Newport tot's rare condition means she needs injections to grow
6:01am Monday 19th May 2014 in News
A NEWPORT tot who was born with a rare condition which means that she has only one X chromosome is facing years of injections in order to grow.
Three-year-old Kara-Jay Horton, of Beechwood, was born with Turner Syndrome, a condition which affects just one in every 2,000 baby girls.
Kara-Jay was diagnosed with the condition last September after parents, full-time mum Kelly, and dad Clinton Horton, an Elvis tribute artist, became concerned that she wasn’t developing at a normal rate.
Following a trip to the doctor they discovered that Kara-Jay had the genetic condition that only affects females.
Caused by an abnormal sex chromosome, instead of having an XX chromosome, Kara-Jay has only one X chromosome, leading to problems which include reduced and delayed growth.
“Kara-Jay doesn’t have the second X chromosome and as a result she won’t grow,” mum Kelly said.
“She will have to have growth hormones injected every day for the next 15 years, and she won’t enter puberty on her own so when she enters that stage she will have to have a different set of hormone injections.
“As a result of Turner Syndrome she is infertile and she also has lots of other health problems such as duplex kidneys-which means that she has three kidneys –and glue ear which affects her hearing, which is sensitive and she doesn’t like loud noises.”
Mrs Horton, 28, is hoping to raise awareness of the condition through a family fun day event next month after only hearing of the condition when her own daughter was diagnosed.
She said: “Kara-Jay has learning difficulties and as a result has extra support in her learning as parts of her brain form differently.
“She also suffers from a lack of special awareness and her speech is delayed.”
In the next month or so the growth hormone injections will begin and her parents plan to incorporate them in to the bedtime routine on an evening when they are said to be more effective.
“We are trying to mimic the growth process,” Mrs Horton added.
“It is a really simple injection but you have to hold it in for 10 seconds- which for a three year-old is a really long time.
“Another factor is that because of her delayed development she is still in nappies and had to rely on us for that.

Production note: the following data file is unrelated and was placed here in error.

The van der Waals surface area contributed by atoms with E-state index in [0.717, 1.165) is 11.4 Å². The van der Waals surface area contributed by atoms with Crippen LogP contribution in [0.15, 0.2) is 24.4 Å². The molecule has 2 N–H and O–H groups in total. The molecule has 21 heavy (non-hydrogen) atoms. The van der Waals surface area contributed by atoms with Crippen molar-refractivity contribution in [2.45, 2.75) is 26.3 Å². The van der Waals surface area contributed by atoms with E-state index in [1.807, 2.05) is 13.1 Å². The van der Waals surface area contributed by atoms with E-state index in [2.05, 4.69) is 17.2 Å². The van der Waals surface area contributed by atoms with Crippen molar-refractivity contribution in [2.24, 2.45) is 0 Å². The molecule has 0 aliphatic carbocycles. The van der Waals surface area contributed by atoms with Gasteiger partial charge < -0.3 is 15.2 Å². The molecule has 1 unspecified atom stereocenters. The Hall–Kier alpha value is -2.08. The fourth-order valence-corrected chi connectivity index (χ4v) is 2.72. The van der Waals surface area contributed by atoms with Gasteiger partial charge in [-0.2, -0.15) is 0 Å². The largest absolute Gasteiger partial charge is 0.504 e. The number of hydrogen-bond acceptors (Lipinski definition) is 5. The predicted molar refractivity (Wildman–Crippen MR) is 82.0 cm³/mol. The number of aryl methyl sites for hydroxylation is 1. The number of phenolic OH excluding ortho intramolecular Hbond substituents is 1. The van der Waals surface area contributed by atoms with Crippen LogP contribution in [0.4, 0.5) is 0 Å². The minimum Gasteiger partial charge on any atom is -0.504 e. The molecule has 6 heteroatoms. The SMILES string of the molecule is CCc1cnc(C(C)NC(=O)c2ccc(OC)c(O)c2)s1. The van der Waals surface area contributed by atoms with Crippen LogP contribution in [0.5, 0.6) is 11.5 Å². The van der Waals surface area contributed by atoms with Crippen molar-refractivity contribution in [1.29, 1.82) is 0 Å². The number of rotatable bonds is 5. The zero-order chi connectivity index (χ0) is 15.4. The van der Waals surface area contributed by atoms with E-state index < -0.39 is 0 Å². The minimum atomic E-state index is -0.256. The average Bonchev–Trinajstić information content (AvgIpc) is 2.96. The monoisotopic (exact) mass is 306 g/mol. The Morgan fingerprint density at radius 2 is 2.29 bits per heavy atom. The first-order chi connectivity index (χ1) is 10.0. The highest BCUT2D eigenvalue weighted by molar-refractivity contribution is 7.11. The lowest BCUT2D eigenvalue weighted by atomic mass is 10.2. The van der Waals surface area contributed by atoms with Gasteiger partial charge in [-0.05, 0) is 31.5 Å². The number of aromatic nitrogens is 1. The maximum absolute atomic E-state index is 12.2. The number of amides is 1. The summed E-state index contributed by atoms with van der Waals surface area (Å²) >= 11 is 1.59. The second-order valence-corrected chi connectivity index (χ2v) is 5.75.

“She is currently seeing a community paediatrician every six to nine months and will then have to see a doctor every year for tests for the rest of her life.”
But Kara-Jay is luckier than most, her mum explained, as typically sufferers of Turner Syndrome have physical features such as a webbed neck and a low hairline, which acts as diagnosis indicators from birth - but Kara-Jay does not have these.
“As a result Kara-Jay was only diagnosed last year,” her mum added.
“So we want to try to raise awareness and fun research for Turner Syndrome as it is estimated that 10,000 girls go undiagnosed, so we want to raise awareness for them to be tested.”
Mrs Horton said that this lack of diagnosis is a result of girls having the ‘mosaic’ form of the condition whereby they are missing half an X chromosome rather than the ‘classic’ form like Kara-Jay's where she is missing a full chromosome.
“Those with mosaic may still grow normally,” she added.
Kara-Jay is currently at Osborne Nursery in Newport and hopes to join Lliswerry Primary School in the near future, as the school have promised to do everything they can to adhere to her needs.
Mrs Horton added: “But a characteristic of Turner Syndrome is the cuteness factor - she is so lovable.”
Her family will hold a family fun day on June 21 from 12pm to 4pm at the St Patrick's Social Cub, Cromwell Road, Newport, to raise awareness of Turner Syndrome and money for the only charity in the UK which helps those affected, The Turner Syndrome Support Society.
The event is open to the public and will feature live entertainment, a disco, face painting, a tombola and a raffle; with prizes including Newport County tickets. Entry is free.
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